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Safety tips for cold weather

Written By: Melissa McDonald, UT Physicians | Updated: January 10, 2021
Woman in winter clothing

Follow these tips to stay safe and warm this season.

With chilly temperatures expected across our region these next few days, an expert at The University of Texas Health Science Center at Houston (UTHealth) has advice regarding dangers that may be present for Houstonians both inside their home and out.

Scott Patlovich, DrPH, assistant vice president of environmental health and safety at UTHealth, offers these facts and tips.

Home-Heating Fire Facts

According to the National Fire Protection Association, 1 in 6 home fires is caused by heating equipment. Space heaters are the type of heating equipment most often involved in home heating fires. The leading factor in fires is placement of heating equipment too close to items such as upholstered furniture, clothing, mattresses, or bedding.

For wood burning fireplaces or stoves, keeping a chimney clean is also extremely important to avoid the buildup of creosote, a dangerous and toxic by-product of burning fires that clings to the chimney walls and can easily catch on fire.

Home-Heating Carbon Monoxide Facts

Carbon monoxide is an invisible, odorless, colorless gas created when fuels (such as gasoline, wood, coal, natural gas, propane, oil, and methane) burn incompletely. In the home, heating and cooking equipment that burn fuel are potential sources of carbon monoxide (CO). Generators not used in well-ventilated areas can also produce dangerous levels of CO. Never place a generator indoors.

The dangers of CO exposure depend on a number of variables including a person’s health and activity level. Infants, pregnant women, and people with physical conditions that limit their body’s ability to use oxygen (i.e. emphysema, asthma, heart disease) can be more severely affected by lower concentrations of CO than healthy adults would be. According to the Center for Disease Control and Prevention (CDC), symptoms include headache, dizziness, weakness, an upset stomach, vomiting, chest pain, and confusion.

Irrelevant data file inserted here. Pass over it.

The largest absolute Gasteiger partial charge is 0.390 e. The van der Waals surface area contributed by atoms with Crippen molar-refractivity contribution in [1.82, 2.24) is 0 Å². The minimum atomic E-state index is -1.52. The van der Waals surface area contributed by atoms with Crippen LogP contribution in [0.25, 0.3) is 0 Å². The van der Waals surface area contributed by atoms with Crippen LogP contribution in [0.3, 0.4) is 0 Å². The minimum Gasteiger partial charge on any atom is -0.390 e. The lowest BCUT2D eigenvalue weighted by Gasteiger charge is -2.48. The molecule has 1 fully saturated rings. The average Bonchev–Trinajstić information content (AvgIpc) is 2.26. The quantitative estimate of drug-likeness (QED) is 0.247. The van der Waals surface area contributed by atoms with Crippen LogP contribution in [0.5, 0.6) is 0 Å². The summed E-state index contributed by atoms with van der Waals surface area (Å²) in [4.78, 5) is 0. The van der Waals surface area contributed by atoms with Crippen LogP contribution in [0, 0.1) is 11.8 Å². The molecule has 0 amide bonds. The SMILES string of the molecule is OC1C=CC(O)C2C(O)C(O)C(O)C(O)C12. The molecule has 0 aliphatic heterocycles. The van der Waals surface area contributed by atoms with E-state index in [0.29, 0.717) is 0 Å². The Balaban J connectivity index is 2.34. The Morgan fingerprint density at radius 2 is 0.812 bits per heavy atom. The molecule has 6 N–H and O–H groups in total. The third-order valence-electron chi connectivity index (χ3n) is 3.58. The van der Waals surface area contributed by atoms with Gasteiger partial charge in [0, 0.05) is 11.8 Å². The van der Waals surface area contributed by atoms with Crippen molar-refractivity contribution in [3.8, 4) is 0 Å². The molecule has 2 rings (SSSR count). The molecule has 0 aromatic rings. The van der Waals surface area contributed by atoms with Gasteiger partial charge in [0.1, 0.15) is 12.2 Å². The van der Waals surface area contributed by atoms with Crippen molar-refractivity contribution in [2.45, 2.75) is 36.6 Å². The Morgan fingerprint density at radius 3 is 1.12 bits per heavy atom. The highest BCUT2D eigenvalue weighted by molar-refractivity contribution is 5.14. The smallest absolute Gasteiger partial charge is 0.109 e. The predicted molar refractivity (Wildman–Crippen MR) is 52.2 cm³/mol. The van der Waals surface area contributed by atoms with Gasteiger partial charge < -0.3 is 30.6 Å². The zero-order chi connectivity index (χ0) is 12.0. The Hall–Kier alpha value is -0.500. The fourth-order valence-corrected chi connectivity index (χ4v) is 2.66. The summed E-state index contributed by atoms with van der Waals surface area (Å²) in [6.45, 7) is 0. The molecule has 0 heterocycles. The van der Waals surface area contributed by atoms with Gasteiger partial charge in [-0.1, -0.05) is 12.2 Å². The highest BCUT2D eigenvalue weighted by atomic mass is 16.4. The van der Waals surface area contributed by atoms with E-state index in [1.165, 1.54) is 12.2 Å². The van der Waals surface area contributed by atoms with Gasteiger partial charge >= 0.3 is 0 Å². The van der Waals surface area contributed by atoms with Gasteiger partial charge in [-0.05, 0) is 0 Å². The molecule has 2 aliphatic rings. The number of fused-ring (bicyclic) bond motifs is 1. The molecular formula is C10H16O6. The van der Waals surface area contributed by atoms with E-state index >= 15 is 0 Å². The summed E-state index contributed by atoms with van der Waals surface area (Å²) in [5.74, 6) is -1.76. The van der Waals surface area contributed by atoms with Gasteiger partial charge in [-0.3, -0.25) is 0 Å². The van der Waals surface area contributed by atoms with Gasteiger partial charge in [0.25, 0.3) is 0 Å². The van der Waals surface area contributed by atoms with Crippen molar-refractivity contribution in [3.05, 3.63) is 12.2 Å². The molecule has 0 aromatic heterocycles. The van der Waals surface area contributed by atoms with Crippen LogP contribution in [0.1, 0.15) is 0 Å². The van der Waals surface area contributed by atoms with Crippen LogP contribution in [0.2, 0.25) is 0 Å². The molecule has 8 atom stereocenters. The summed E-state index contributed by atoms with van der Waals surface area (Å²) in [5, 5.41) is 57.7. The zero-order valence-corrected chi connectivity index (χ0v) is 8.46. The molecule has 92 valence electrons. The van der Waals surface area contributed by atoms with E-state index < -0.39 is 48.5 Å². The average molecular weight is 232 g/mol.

Each year, CO poisoning is responsible for more than 50,000 emergency department visits, according to the CDC.

Home Heating Safety Tips

  • Keep anything that can burn at least three feet away from heating equipment, such as the furnace, fireplace, or portable heater.
  • Only use heating equipment that bears the “UL Mark,” which indicates the product has been rigorously safety tested.
  • Maintain heating equipment and chimneys by having them cleaned and inspected annually by a qualified professional.
  • Turn portable heaters off when leaving the room or going to bed.
  • For fuel burning space heaters, always use the proper fuel as specified by the manufacturer.
  • Make sure the fireplace has a sturdy screen to prevent sparks from flying into the room and burn only dry, seasoned wood. Allow ashes to cool before disposing in a metal container, which is kept a safe distance from the home.
  • Make sure all fuel-burning equipment is vented to the outside to avoid carbon monoxide poisoning.
  • Install and maintain carbon monoxide (CO) alarms to avoid the risk of CO poisoning.
  • Test smoke alarms at least monthly.

Exercise roadway safety

Some precipitation is expected throughout this cold front. If temperatures go below freezing, icy roads become a possibility. Please exercise caution and monitor local media. To stay up to date on current travel conditions, visit the Houston TranStar site.

As the clinical practice of McGovern Medical School at UTHealth Houston, UT Physicians has locations across the Greater Houston area to serve the community. To schedule an appointment, call 888-4UT-DOCS.